We show how an off-path (spoofing-only) attacker can perform cross-site scripting (XSS), cross-site request forgery (CSRF) and site spoofing/defacement attacks, without requiring vulnerabilities in either web-browser or server, and circumventing known defenses. The attacks are practical and require a puppet (malicious script in browser sandbox) running on a victim client machine, and an attacker capable of IP-spoofing on the Internet.

Our attacks are based on a technique that allows an offpath attacker to efficiently learn the sequence numbers of both the client and server in a TCP connection. This technique exploits the fact that many computers, in particular those running (any recent version of) Windows, use a global IP-ID counter, which provides a side channel allowing efficient exposure of the connection sequence numbers.

We present results of experiments evaluating the learning technique and the attacks that exploit it. We also present practical defenses that can be deployed at the firewall level, either at the client or server end; no changes to existing TCP/IP stacks are required.

Today’s social networking services require users to trust the service provider with the confidentiality and integrity of their data. But with their history of data leaks and privacy controversies, these services are not always deserving of this trust. Indeed, a malicious provider could not only violate users’ privacy, it could equivocate and show different users divergent views of the system’s state. Such misbehavior can lead to numerous harms including surreptitious censorship.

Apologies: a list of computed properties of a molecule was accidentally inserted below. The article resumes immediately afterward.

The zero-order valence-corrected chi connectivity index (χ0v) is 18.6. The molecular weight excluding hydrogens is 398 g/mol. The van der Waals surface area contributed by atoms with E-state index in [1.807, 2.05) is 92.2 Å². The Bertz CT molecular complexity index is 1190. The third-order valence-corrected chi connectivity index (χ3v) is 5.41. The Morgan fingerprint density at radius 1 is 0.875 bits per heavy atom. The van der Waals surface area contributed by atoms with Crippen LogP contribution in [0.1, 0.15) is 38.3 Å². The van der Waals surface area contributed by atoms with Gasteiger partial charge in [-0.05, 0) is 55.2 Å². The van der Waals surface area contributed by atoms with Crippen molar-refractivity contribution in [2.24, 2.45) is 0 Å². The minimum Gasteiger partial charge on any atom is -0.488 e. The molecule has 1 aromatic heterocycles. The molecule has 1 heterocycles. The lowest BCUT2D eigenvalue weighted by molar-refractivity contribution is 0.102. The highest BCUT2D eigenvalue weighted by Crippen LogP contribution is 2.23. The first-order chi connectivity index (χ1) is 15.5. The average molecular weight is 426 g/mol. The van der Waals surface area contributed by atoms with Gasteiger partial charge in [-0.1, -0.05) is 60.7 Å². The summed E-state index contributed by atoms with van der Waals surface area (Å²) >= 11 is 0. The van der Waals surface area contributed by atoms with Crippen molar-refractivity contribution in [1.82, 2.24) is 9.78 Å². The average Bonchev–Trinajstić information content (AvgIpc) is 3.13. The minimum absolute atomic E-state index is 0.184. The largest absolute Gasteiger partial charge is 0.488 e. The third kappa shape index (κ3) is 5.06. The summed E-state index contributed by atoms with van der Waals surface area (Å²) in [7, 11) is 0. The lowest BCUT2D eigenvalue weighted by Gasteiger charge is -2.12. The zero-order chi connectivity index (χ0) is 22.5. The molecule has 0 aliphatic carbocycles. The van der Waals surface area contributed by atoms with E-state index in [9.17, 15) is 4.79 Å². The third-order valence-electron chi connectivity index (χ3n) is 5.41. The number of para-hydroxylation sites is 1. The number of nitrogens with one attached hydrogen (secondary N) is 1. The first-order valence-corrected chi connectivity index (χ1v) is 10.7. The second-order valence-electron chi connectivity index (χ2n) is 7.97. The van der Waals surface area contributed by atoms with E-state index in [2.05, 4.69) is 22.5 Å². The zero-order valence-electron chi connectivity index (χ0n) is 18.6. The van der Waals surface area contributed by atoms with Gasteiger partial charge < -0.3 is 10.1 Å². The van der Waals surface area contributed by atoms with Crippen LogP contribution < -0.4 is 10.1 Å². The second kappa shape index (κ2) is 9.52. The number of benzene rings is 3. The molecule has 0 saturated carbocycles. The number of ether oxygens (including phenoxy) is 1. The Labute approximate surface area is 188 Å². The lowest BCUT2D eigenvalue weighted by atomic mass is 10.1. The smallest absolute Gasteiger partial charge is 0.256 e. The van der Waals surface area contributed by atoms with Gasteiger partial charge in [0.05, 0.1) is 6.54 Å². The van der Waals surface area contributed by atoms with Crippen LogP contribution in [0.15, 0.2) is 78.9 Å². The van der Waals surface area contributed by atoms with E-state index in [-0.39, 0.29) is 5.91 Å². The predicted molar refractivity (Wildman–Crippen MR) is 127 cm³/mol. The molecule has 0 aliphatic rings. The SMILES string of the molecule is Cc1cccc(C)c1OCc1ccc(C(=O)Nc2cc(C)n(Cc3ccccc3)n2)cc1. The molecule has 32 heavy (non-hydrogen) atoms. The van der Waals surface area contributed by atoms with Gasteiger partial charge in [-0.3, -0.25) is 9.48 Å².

In light of these threats, this paper presents Frientegrity, a framework for social networking applications that can be realized with an untrusted service provider. In Frientegrity, a provider observes only encrypted data and cannot deviate from correct execution without being detected. Prior secure social networking systems have either been decentralized, sacrificing the availability and convenience of a centralized provider, or have focused almost entirely on users’ privacy while ignoring the threat of equivocation. On the other hand, existing systems that are robust to equivocation do not scale to the needs social networking applications in which users may have hundreds of friends, and in which users are mainly interested the latest updates, not in the thousands that may have come before.

To address these challenges, we present a novel method for detecting provider equivocation in which clients collaborate to verify correctness. In addition, we introduce an access control mechanism that offers efficient revocation and scales logarithmically with the number of friends. We present a prototype implementation demonstrating that Frientegrity provides latency and throughput that meet the needs of a realistic workload.